Sunday, November 2, 2008

The Trouble with MOM

with apologies to Brian Kershisnik - his unadulterated picture may be seen here

Son, on his way out the door in the morning: "Bye! You're the best mom in the world - no matter what anyone else says!"

What exactly is it that anyone else says? And who are they? His sisters? His dad? The neighbors, his teachers? The word on the street? How far exactly has the rot spread and how much damage control am I in for this morning?

Okay, so maybe I'm not the best mom. A truth unpalatable, but especially so when my hair's still sleep-matted on one side and fuzzed-up in back and when breathing my own morning breath, wearing rubber garden clogs with stylish flannel and scraping out the burnt-oatmeal pan.

Lighten up. It’s a joke, says the voice inside my head that speaks in my husband's tones.

Right. I know that.

The trouble is, it’s not just the twist at the end - even the first part chafes me, that part about best. Because best I’m not, not right now, not ever, certainly not when I’m battling the inner spider so hard.

Let him have “the best mom in the world.” Allow him that. Doesn't every child deserve to have the best mom in the world?, says that other voice, the one that sounds an awful lot like my mom in WiseWoman mode.

Oh, yeah, Inner Child puts her two-cents in, like how whenever I said "Mommy, you are so pretty," how you’d say, “Pretty ugly and pretty apt to stay that way”?

The inner spider, of course, has no voice because it has nothing to say because there is nothing to say because there is nothing to do but throw out filament, filament, filament out of itself, wrapping up the world in absence and paralysis.

The best I can do is sometimes forestall my son.

"Best mom in - " he begins.

"Best mom you'll ever have. Have you got your lunch? Your backpack?”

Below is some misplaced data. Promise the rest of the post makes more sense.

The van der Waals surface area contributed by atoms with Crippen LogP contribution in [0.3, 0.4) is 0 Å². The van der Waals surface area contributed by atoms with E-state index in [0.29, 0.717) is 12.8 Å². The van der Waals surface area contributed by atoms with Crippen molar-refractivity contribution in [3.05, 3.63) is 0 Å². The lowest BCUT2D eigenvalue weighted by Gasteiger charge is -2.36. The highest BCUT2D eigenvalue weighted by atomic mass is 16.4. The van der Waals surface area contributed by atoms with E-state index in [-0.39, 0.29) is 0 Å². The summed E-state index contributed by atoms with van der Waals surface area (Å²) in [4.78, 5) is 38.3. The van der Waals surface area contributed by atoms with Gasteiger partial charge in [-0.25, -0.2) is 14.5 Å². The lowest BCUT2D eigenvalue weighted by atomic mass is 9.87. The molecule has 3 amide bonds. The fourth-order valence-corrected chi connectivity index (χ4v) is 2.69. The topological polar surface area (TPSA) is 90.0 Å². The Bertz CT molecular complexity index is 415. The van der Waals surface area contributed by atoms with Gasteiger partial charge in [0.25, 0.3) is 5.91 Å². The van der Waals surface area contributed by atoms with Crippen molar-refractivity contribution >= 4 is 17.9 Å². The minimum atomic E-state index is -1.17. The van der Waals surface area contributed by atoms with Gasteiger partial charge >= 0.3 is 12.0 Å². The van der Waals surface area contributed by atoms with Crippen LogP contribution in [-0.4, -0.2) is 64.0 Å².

Or on the better mornings, "Best son in the world. Now run, your dad's waiting."

But I know it's coming, the morning I'm too slow - the morning I'm the best mom in the world - no matter what anyone else says.

And I'm having too many of these days lately. Days when I have to flog myself to get up, get dressed. Days when getting a dinner on the table is cause for celebration.

Part of this is just the darkening weather. Part of it the accumulated craziness of the girls' marching band schedule (which will be over after the first of November!).

And part my anachronistic need to grieve for my grandpa who died hardly a month ago. I think it would do me good to live in a society where subdued behavior after the death of a close connection was expected.  I'd feel protected and guided up out of sadness by the wearing of black, then gray, then finally lightening into lavender. Here, though, and now, it's as unmannerly to keep grieving once the funeral is over, as hot pink flounces at a funeral used to be a hundred years back.

Maybe I should move to Spain. I was reading this week the intro to a book on Spanish poetry:

The Spaniard, says Julian Marias, constantly thinks in terms of final things . . . he broods in a way that the humanist or rationalist would not, on the insult of death.
I don’t think it’s the insult of death that drags me down. It’s not even that I’m sad, really. I don’t feel sad. I laugh. I smile. I make my way through the day. It’s just that having the people I love die, makes an emptiness in me. Like the best guests leaving a party that falls flat suddenly and pointless. Or like the silence that meets a vapid remark, echoing, re-echoing how stupid, how vain . . . Okay, maybe it is the insult of death.

But death’s insult is that I’m left back in the mortal eddies while others swirl out into a wider eternity. Like the way it feels when my children go off to school each September, with their new books and new clothes, ready for new friends and teachers. I feel left behind.